Safe harbor plan design is one of the best developments in qualified plans in the last 15 years. It’s win win because the 100% vested contributions to plan participants allows the plan to get a free pass on ADP (deferral discrimination tests), ACP (matching contribution tests, if contribution made), and the Top Heavy test (making sure plan doesn’t substantially benefit Key Employees). In addition, if the plan sponsor elects the 3% non-elective safe harbor (3% of compensation contribution to participants, regardless of whether they defer or not), that 3% can also be used to satisfy the minimum gateway contribution to non-highly compensated employees in a cross-tested allocation  (which means that highly compensated employees can get up to 9% of compensation in this type of profit sharingcontribution).That being said, a plan sponsor has to be advised by their third party administration firm (TPA) and/or ERISA attorney why a safe harbor plan design might be a good idea. Here are some clues as to when plans need to go this route:

  1. Plan has failed the ADP, or ACP, or Top Heavy Test (or all of them) in the past 1-2 years.
  2. Plan has come close to failing the above tests in the plan year.
  3. Demographically, plan has non-highly compensated employees that defer at a very low percentage.
  4. Demographically, plan has a large group of highly compensated employees such as a professional practice (law firm, accounting, and medical practice).
  5. Plan already uses a cross-tested, new comparability allocation for their profit sharing contribution.

The safe harbor plan is always worth investigating. It is a win win for the employer wishing to contribute more to their personal account and for the employee needing more savings.

Please comment or call to discuss how the safe harbor plan would benefit your company.

Enhanced by Zemanta

Plan provisions that every 401(k) plan should have

Image via Wikipedia
Not all 401(k) plan service providers are created equal. Your employees and you deserve a prudent and effective plan to secure a successful retirement.

I probably have drafted and amended thousand of plan over the years and every plan has its own little quirks. When it comes to plan design, I have always believed that some of the bundled providers have it wrong. There is no cookie cutter approach to retirement plan design; so many plans being handled by bundled providers are underserved because the plan document doesn’t fit what the plan sponsors needs or wants to do. You’ll have prototype, fill-in the blank documents that doesn’t have all the choices that a plan sponsor may want or need. For years, I actually was recommended by one of the largest providers to draft amendments to their prototype documents because up until the EGTRRA restatement documents, they had no provisions for new comparability profit sharingallocation.That being said, even with prototype and non-prototype, I am often amazed on what provisions that plan sponsors don’t have. I am not talking about required contributions like safe harbor, I’m talking about provisions that are common sense and help facilitate administration. I’m talking about 401(k) plan provisions that plan sponsors eventually end up needing one day that they end up spending money to amend the plan to add these provisions. Here are some plan provisions; I like to see in every plan document:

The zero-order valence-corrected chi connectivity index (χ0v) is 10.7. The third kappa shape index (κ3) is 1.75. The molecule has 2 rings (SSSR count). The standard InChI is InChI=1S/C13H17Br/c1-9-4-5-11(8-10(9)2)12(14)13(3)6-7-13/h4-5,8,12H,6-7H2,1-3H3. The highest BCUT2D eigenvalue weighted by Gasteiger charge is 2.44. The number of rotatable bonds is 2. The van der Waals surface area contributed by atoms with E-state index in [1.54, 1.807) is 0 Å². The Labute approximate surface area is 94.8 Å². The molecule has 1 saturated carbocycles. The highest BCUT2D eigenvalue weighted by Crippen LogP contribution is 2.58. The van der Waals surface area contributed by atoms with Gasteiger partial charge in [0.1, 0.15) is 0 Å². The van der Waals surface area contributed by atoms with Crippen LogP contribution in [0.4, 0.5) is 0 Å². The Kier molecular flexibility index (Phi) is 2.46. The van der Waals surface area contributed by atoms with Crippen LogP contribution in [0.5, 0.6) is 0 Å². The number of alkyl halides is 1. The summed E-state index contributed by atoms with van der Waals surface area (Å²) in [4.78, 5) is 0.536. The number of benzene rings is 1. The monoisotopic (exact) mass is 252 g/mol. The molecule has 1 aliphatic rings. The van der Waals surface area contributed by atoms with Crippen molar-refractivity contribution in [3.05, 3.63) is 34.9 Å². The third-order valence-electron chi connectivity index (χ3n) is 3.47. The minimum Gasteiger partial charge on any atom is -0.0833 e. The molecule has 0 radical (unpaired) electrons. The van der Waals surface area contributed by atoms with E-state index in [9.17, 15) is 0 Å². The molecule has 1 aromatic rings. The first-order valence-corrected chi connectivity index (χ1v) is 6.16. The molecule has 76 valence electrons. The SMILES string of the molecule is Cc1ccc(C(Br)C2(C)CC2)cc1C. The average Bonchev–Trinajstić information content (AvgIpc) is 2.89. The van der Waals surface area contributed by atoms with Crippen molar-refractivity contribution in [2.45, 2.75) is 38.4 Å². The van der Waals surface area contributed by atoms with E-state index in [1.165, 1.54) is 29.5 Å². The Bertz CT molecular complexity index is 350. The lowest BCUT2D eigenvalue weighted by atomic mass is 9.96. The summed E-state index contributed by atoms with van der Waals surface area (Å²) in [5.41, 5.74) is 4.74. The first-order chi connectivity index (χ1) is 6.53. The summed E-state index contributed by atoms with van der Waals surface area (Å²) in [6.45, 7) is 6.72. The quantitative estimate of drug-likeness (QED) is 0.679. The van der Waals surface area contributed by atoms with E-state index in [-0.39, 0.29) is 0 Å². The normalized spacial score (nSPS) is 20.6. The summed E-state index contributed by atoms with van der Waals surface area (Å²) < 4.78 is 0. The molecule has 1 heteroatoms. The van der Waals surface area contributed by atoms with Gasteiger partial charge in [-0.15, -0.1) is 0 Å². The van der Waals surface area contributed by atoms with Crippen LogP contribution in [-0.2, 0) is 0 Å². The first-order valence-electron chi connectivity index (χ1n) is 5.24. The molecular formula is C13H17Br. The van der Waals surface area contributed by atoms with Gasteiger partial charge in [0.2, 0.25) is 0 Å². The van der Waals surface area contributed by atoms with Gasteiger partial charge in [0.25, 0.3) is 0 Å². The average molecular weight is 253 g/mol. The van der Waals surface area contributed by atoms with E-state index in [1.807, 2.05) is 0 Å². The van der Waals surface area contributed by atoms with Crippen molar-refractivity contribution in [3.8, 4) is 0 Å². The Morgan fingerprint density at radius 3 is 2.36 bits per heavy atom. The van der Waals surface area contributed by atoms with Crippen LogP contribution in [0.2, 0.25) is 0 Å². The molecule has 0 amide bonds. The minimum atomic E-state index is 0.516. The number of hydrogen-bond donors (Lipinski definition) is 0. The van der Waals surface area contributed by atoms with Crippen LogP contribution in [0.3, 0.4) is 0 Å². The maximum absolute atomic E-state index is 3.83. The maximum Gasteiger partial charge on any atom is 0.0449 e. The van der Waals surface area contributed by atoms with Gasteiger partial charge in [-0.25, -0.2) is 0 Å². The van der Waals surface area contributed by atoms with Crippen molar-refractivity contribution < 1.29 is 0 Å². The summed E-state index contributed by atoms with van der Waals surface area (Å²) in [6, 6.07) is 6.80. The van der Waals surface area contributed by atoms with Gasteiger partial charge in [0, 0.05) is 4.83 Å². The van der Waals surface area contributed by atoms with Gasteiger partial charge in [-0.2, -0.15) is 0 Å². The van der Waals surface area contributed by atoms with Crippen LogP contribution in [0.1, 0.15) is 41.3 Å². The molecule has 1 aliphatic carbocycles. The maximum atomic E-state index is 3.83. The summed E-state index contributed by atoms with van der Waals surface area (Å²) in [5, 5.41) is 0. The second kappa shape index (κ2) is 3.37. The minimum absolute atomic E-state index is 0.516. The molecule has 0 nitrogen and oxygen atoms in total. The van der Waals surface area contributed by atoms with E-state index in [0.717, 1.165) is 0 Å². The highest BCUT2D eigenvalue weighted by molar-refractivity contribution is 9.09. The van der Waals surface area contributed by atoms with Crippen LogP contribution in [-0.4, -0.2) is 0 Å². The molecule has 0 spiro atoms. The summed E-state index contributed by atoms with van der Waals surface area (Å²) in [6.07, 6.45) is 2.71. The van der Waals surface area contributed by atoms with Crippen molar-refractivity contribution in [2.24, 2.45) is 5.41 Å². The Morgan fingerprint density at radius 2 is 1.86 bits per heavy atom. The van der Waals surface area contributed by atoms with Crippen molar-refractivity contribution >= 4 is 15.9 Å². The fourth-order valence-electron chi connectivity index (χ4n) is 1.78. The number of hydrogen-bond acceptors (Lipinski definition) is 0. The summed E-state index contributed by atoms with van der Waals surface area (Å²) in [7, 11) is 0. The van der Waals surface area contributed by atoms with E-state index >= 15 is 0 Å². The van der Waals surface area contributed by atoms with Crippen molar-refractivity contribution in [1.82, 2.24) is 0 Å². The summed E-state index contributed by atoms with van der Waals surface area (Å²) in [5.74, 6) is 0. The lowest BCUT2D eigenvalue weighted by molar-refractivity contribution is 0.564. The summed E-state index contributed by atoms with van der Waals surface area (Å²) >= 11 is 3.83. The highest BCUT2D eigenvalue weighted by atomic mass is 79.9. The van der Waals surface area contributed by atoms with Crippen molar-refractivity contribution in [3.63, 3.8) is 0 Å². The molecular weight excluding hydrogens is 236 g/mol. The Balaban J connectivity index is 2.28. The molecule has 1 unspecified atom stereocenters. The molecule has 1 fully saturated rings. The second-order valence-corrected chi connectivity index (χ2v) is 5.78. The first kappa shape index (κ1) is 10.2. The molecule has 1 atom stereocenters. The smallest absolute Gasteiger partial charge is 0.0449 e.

1. Allowing plan participants to rollover money into the plan and allow them to withdraw it at any time.
  2. In-service distribution, allowing plan participants to access their money at age 59 1/2 , even if they are still working.
  3. Loans, not a big fan of them, but participants may need it for one reason or another.
  4. Hardship provision, same view as #3.
  5. Discretionary profit sharing and matching contribution provisions. Even if a plan sponsor never wants to make one, I feel having those provisions in there are better than not and having a plan sponsor wanting to add them because with the language needed for an amendment, you’ll actually need a new document.
  6. Roth 40(k) provision. I see no reason in not offering it.

Plan sponsors need to understand that all 401(k) service providers are not all alike. Your company sponsored retirement plan is a benefit to your employees that is essential to their financial future.

Please comment or call rto discuss how this affects you and your company plan.

  • Safe Harbor 401(k) Deadline Looms for Small Business (